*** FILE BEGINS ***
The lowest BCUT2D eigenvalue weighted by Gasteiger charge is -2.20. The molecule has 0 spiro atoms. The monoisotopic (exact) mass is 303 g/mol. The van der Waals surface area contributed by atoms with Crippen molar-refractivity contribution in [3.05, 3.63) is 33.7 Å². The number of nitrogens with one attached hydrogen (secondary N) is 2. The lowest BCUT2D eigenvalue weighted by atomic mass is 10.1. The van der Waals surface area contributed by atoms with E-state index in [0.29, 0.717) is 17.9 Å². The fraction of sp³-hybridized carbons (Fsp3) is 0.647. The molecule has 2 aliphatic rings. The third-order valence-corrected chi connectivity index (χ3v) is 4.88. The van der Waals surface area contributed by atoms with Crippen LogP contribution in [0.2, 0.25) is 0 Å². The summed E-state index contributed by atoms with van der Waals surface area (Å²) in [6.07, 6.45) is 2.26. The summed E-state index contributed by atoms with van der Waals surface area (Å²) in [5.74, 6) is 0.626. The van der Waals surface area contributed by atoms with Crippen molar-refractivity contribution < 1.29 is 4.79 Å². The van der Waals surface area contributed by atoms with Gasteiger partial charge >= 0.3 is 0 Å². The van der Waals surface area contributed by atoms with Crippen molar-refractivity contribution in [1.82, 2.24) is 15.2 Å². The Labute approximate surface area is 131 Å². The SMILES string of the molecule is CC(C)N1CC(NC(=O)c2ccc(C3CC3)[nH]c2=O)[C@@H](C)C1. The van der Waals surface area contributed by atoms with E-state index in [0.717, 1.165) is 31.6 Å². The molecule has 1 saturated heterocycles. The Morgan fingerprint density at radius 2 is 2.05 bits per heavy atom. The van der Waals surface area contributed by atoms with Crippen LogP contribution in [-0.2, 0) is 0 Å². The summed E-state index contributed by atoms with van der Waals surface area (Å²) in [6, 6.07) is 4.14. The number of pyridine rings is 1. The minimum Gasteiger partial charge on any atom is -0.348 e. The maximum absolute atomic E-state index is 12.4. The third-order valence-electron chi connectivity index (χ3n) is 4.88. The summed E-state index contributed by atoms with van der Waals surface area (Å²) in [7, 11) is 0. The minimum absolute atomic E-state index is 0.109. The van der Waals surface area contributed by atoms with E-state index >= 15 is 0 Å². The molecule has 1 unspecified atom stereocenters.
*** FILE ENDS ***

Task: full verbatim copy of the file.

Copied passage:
The lowest BCUT2D eigenvalue weighted by Gasteiger charge is -2.20. The molecule has 0 spiro atoms. The monoisotopic (exact) mass is 303 g/mol. The van der Waals surface area contributed by atoms with Crippen molar-refractivity contribution in [3.05, 3.63) is 33.7 Å². The number of nitrogens with one attached hydrogen (secondary N) is 2. The lowest BCUT2D eigenvalue weighted by atomic mass is 10.1. The van der Waals surface area contributed by atoms with E-state index in [0.29, 0.717) is 17.9 Å². The fraction of sp³-hybridized carbons (Fsp3) is 0.647. The molecule has 2 aliphatic rings. The third-order valence-corrected chi connectivity index (χ3v) is 4.88. The van der Waals surface area contributed by atoms with Crippen LogP contribution in [0.2, 0.25) is 0 Å². The summed E-state index contributed by atoms with van der Waals surface area (Å²) in [6.07, 6.45) is 2.26. The summed E-state index contributed by atoms with van der Waals surface area (Å²) in [5.74, 6) is 0.626. The van der Waals surface area contributed by atoms with Crippen molar-refractivity contribution < 1.29 is 4.79 Å². The van der Waals surface area contributed by atoms with Gasteiger partial charge >= 0.3 is 0 Å². The van der Waals surface area contributed by atoms with Crippen molar-refractivity contribution in [1.82, 2.24) is 15.2 Å². The Labute approximate surface area is 131 Å². The SMILES string of the molecule is CC(C)N1CC(NC(=O)c2ccc(C3CC3)[nH]c2=O)[C@@H](C)C1. The van der Waals surface area contributed by atoms with E-state index in [0.717, 1.165) is 31.6 Å². The molecule has 1 saturated heterocycles. The Morgan fingerprint density at radius 2 is 2.05 bits per heavy atom. The van der Waals surface area contributed by atoms with Crippen LogP contribution in [-0.2, 0) is 0 Å². The summed E-state index contributed by atoms with van der Waals surface area (Å²) in [6, 6.07) is 4.14. The number of pyridine rings is 1. The minimum Gasteiger partial charge on any atom is -0.348 e. The maximum absolute atomic E-state index is 12.4. The third-order valence-electron chi connectivity index (χ3n) is 4.88. The summed E-state index contributed by atoms with van der Waals surface area (Å²) in [7, 11) is 0. The minimum absolute atomic E-state index is 0.109. The van der Waals surface area contributed by atoms with E-state index >= 15 is 0 Å². The molecule has 1 unspecified atom stereocenters.